What to be aware of when buying boats privately.
Buying a boat from a private seller can have an upside and with such a vast used boat market, it is a source not to be overlooked. But greater caution and consideration is required when compared with buying through an accredited boat broker or dealer.
Price is one of the biggest benefits to buying privately as it effectively cuts out any possible broker commission so the seller can offer a better price.
Private sellers are often keen to sell, presenting an ideal negotiating scenario for savvy buyers. If you have you organised a pre-approved boat loan through Easy Boat Loans, this will further enhance the situation as you will be in a great position to make a firm offer.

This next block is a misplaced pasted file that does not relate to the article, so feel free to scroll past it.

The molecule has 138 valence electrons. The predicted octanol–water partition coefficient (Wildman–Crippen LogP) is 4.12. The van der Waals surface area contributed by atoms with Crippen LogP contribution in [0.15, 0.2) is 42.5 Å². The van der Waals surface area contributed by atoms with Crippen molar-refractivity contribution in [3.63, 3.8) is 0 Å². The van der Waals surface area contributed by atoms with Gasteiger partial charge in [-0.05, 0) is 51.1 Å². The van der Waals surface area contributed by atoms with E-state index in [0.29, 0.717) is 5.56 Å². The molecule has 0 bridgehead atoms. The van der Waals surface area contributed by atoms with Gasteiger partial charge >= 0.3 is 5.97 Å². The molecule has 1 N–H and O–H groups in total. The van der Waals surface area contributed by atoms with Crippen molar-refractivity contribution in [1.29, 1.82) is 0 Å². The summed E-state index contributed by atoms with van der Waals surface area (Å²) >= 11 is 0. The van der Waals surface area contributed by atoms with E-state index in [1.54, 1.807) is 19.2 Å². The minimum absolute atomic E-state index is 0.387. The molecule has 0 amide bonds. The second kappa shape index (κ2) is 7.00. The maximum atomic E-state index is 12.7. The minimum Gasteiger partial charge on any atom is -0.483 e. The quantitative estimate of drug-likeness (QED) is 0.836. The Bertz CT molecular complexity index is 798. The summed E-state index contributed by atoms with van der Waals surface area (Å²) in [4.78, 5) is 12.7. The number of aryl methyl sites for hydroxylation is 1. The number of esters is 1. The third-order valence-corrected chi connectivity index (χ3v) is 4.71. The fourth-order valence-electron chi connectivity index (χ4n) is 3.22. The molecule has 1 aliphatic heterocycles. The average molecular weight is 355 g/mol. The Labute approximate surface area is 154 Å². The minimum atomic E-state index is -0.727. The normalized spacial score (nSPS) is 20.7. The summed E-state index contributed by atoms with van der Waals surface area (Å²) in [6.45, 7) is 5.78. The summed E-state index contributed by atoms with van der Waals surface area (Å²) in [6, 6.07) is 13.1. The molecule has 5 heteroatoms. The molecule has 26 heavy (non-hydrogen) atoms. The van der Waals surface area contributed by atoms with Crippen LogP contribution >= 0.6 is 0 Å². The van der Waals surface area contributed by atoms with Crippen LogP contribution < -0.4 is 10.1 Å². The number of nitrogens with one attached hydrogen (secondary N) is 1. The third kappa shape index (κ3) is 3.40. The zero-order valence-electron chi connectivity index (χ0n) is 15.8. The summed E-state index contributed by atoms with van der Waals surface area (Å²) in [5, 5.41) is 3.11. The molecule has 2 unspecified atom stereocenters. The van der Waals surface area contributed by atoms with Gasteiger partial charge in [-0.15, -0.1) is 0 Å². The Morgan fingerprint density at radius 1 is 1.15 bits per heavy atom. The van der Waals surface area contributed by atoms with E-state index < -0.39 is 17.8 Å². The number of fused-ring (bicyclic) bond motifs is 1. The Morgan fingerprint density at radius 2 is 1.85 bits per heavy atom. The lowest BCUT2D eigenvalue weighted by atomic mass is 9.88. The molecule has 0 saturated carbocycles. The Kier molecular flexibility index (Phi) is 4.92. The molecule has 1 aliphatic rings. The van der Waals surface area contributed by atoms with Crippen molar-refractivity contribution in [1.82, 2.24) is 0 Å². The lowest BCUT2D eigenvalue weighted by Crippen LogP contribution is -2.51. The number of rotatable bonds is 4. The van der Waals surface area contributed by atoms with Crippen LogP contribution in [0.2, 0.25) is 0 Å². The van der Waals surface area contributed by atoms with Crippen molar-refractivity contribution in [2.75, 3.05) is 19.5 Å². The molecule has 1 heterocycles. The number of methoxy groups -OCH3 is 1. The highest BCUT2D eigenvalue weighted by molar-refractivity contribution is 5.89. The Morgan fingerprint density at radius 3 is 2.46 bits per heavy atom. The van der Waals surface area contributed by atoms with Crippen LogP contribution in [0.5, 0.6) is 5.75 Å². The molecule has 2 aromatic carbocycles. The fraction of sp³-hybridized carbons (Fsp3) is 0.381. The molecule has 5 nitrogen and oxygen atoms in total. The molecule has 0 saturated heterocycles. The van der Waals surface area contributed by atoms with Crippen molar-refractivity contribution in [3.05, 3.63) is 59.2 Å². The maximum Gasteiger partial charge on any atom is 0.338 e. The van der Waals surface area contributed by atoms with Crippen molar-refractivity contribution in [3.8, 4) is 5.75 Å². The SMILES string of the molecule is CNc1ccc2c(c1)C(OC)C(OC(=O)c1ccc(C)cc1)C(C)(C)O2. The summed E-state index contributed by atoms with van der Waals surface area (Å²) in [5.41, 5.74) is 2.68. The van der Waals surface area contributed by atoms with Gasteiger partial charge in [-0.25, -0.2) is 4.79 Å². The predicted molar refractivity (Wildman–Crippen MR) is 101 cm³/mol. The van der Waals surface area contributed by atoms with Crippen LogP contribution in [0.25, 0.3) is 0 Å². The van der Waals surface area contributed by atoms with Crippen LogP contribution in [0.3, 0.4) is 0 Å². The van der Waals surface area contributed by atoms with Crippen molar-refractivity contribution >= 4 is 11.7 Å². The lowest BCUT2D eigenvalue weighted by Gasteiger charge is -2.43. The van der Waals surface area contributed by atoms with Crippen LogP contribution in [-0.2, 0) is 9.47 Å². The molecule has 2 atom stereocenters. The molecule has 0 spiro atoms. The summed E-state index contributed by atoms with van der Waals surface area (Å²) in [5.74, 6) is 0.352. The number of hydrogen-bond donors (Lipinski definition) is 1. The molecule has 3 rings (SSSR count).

First-hand knowledge is another benefit of a private sale. A reliable and trustworthy seller can tell everything about their beloved vessel, information which can be invaluable in terms of handling, specific quirks and getting to know your new boat.
But every upside has a downside and there are few things that you should be well aware of when buying a used boat from a private seller.
Is The Price Right?
There are some people that just prefer to sell privately rather than list with a broker but as a privateer, how have they arrived at the price?
Most people love their boats! They hold many memories and emotional attachments and this can cloud anyone’s judgement when it comes to selling.
Ask if the boat has been professionally valued and compare pricing with similar boats via online sales sites or even have a chat with a friendly broker about what they think it the boat is worth.
Get The Facts